Planning for the park began back in 1970, when the Franklin and Eleanor Roosevelt Institute (then known as the Four Freedoms Foundation) initiated the idea for a memorial to FDR in New York. The southern tip of what was then known as Welfare Island was selected and so the island was renamed Roosevelt Island in honor of the former President on September 24, 1973. Fundraising kicked off as soon as the project was conceived (the estimated cost of the memorial at that time was $6 million) but the financial crisis in New York City in the mid-1970s prevented them from moving forward. In 1985, the Roosevelt Memorial Commission finally reviewed site plans and reaffirmed their commitment.

It has been a challenge to find funding for the project, but some progress has now been made towards building the memorial. The ruins of the Old City Hospital at the southern end of the island have been torn down and the site has been filled, shaped and graded according to Kahn’s design.

The first stones have been placed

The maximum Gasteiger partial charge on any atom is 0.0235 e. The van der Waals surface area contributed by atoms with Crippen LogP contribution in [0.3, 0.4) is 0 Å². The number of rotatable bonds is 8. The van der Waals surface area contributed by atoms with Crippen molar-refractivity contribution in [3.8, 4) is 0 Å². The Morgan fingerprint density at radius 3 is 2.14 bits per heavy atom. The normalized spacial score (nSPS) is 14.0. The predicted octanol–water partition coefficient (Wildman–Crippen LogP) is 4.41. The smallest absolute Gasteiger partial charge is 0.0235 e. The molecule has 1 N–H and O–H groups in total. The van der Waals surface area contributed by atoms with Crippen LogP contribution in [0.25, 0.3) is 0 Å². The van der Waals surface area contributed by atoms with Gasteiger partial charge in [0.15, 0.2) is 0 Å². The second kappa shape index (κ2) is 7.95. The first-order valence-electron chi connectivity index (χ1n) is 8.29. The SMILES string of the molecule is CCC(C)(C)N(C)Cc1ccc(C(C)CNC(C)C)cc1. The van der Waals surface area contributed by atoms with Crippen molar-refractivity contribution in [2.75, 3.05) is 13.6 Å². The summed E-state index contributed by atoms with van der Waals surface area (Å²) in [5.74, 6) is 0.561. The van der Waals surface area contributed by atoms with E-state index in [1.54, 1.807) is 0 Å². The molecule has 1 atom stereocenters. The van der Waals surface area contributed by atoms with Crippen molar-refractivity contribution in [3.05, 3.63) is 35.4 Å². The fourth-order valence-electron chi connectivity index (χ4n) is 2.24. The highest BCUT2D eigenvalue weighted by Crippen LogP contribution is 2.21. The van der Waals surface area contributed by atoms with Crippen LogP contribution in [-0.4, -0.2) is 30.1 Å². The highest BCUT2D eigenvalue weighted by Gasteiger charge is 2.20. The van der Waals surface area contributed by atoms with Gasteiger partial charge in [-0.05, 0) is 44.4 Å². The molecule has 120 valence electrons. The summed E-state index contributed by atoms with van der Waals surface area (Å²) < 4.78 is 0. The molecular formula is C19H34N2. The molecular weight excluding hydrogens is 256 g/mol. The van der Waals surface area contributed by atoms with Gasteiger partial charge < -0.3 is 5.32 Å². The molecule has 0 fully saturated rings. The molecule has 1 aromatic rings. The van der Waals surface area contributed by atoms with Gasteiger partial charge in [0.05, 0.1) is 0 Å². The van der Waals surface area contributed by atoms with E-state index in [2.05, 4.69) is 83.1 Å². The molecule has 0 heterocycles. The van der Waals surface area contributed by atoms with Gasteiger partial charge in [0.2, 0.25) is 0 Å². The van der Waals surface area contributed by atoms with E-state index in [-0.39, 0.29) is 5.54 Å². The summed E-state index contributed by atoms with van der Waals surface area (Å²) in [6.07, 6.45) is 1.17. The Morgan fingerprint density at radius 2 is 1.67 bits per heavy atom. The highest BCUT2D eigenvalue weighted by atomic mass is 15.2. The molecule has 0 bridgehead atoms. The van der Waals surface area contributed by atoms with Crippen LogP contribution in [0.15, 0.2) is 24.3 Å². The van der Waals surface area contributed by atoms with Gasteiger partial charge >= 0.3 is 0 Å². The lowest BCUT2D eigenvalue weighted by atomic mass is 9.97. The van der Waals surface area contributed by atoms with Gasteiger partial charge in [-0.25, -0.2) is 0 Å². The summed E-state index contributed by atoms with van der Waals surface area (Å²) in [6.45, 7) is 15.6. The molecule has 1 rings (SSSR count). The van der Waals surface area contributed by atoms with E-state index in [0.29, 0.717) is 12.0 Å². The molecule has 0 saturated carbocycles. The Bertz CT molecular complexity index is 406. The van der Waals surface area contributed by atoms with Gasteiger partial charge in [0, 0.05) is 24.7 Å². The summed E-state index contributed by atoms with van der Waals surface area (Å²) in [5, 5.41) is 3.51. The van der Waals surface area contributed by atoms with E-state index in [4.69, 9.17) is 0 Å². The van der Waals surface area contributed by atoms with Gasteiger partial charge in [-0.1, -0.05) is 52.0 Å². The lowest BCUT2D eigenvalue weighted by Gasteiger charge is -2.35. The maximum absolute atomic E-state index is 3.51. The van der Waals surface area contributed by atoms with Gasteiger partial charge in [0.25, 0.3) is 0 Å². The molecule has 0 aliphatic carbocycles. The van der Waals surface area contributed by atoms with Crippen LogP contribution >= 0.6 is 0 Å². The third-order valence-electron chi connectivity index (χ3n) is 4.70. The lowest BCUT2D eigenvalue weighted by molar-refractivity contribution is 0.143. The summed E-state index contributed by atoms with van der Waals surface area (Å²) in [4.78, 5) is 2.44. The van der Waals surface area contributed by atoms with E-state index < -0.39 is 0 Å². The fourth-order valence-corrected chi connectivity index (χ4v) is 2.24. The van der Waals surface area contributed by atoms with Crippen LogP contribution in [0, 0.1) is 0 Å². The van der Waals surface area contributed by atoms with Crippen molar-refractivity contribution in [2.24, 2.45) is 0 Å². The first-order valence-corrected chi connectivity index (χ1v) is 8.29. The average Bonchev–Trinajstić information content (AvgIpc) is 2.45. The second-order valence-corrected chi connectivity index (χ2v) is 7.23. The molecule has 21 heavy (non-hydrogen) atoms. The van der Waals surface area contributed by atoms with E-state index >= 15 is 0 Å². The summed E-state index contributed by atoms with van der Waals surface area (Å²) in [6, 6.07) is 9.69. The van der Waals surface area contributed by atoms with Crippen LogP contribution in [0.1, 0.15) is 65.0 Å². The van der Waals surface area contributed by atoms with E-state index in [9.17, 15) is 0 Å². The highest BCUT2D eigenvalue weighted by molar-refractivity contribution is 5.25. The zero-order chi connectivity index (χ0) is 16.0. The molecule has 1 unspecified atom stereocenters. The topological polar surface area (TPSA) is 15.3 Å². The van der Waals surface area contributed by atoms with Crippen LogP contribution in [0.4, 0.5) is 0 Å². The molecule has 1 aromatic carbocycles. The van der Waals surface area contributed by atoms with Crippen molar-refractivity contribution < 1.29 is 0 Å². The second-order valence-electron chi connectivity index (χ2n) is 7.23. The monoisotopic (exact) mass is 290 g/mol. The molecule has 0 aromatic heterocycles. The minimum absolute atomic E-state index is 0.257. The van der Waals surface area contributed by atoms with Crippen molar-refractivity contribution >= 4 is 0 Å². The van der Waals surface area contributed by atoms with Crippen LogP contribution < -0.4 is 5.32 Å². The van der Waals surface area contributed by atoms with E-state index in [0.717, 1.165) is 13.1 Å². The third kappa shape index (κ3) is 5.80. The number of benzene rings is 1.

This past Monday, Governor Paterson and Mayor Bloomberg were there to welcome the arrival of 24 Granite Foundation Stones, monolithic stones that each weigh 36 tons. They are now being placed onto the site to form the Room’s foundation. This part of the site, referred to as the “Room,” is currently surrounded by a steel wall which help forms a bathtub-like area out of which they must constantly pump water.

OHNY Staff and Gina Pollara, on site

The Park is to be completed and open by Fall 2012.  We are excited to follow the Franklin D. Roosevelt Four Freedoms Park’s progress and look forward to comparing ‘before’ and ‘after’ shots once it is completed!